What I also see as a clinician, day in day out, is that people need to be understood as striving beings, and not as passive or sponge-like entities. Clients, even the most psychologically distressed, fight: they strive to get somewhere, even if it is away from the horrible things around, and inside of, them. And what seems evident in this, as the socialist humanists have argued, is that human beings do have some fairly common things they strive for: at least, in a western sociocultural context. Some of this is about getting away from such emotional “pains” as anxiety, sadness, anger, or grief; and some of it is about getting closer to such good things as love, pleasure, and self-worth. And some of it, as humanistic psychologists like Abraham Maslow and Carl Rogers have argued, is about growth and the development of potential: becoming, for instance, more creative, more specialized in a particular skill, or more fully rounded as a human being. Of course, there is no simple distinction between “real” and “false” needs — even the most externally-oriented wants must have some internal desires behind them — but, when psychotherapy goes well, there is nearly always some movement towards actualizing deeper, more fundamental, directions.
Of course, these are just my personal observations — biased, no doubt, by my psychological and political leanings — but they are supported by a wide body of evidence and theory. Indeed, in my recent book, I suggest that this socialist humanist understanding of human being — as a psycho-social, directional whole — can serve as an integrating framework for a wide variety of psychotherapeutic theories and practices.
What are the implications of this socialist humanist perspective to progressive rhetoric and policies? Most basically, there is a need for progressive voices to become more informed about psychological knowledge and understandings. Today, you can not “do” progressive politics without some basic understanding in such fields as economics, history, or environmental studies. Psychology should be the same: if we are advocating a society in which people’s lives are “larger,” “richer,” or happier, we need to know what these terms mean. Socialist humanism offers us a way of developing such understandings that are deeply compatible with a progressive perspective. Here, progressive movements also need to be in communication with — and inclusive of — research at the cutting edges of developments in the psychology and psychotherapy fields, integrating these insights into their policies, practices, and visions. Not only will this help to ensure that any progressive society of the future is, genuinely, “better;” but it can enhance the appeal of progressive parties and movements, by speaking to people’s actual wants and needs.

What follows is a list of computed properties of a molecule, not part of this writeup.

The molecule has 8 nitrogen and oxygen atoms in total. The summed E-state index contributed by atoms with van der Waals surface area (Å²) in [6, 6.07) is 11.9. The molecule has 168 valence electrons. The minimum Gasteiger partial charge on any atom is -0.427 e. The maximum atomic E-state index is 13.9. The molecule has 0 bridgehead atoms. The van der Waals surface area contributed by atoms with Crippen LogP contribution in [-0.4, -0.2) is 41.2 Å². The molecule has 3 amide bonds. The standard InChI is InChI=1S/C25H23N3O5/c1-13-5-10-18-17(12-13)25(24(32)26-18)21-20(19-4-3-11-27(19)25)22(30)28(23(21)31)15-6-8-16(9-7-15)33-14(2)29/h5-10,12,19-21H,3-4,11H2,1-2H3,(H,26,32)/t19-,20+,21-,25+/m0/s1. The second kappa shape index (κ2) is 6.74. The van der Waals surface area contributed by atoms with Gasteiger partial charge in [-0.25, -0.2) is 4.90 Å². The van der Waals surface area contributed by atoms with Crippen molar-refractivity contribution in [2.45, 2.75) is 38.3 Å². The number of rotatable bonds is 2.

A socialist humanist perspective also invites progressive parties and policy-makers to consider the role that psychological practices might have in creating a “better” society. For instance, investment in school-based emotional literacy program — teaching children about empathy, communication skills, and assertiveness — could do much to help foster a world in which relatedness is more accessible to all, along with care for others. There are also universal wellbeing programs, like Five Ways to Wellbeing (“connect,” “be active,” “take notice,” “keep learning,” “give”), that have the potential to support better living across all sectors of society. Such initiatives should not just be on progressive agendas, but distinguishing features of them: where the wellbeing of all, and not the superiority of some, is the overarching goal.
Socialist humanism is not the only answer, but it can contribute some badly needed pieces to an emerging jigsaw of progressive thinking and action. It is a progressive-aligned psychology that can help us develop an understanding of the kind of society that we want to create: not just one in which resources are equally shared, but one in which each human being has the potential to optimize their lives to their fullest extent.
Mick Cooper is a Professor of Counseling Psychology at the University of Roehampton, London, and a father of four. He is a practicing psychotherapist; author of over 100 books, chapters, and papers on counseling and psychotherapy; and a life-long social justice activist. Thanks to Lucas Ballestín for support and guidance on this essay. @mickcooper77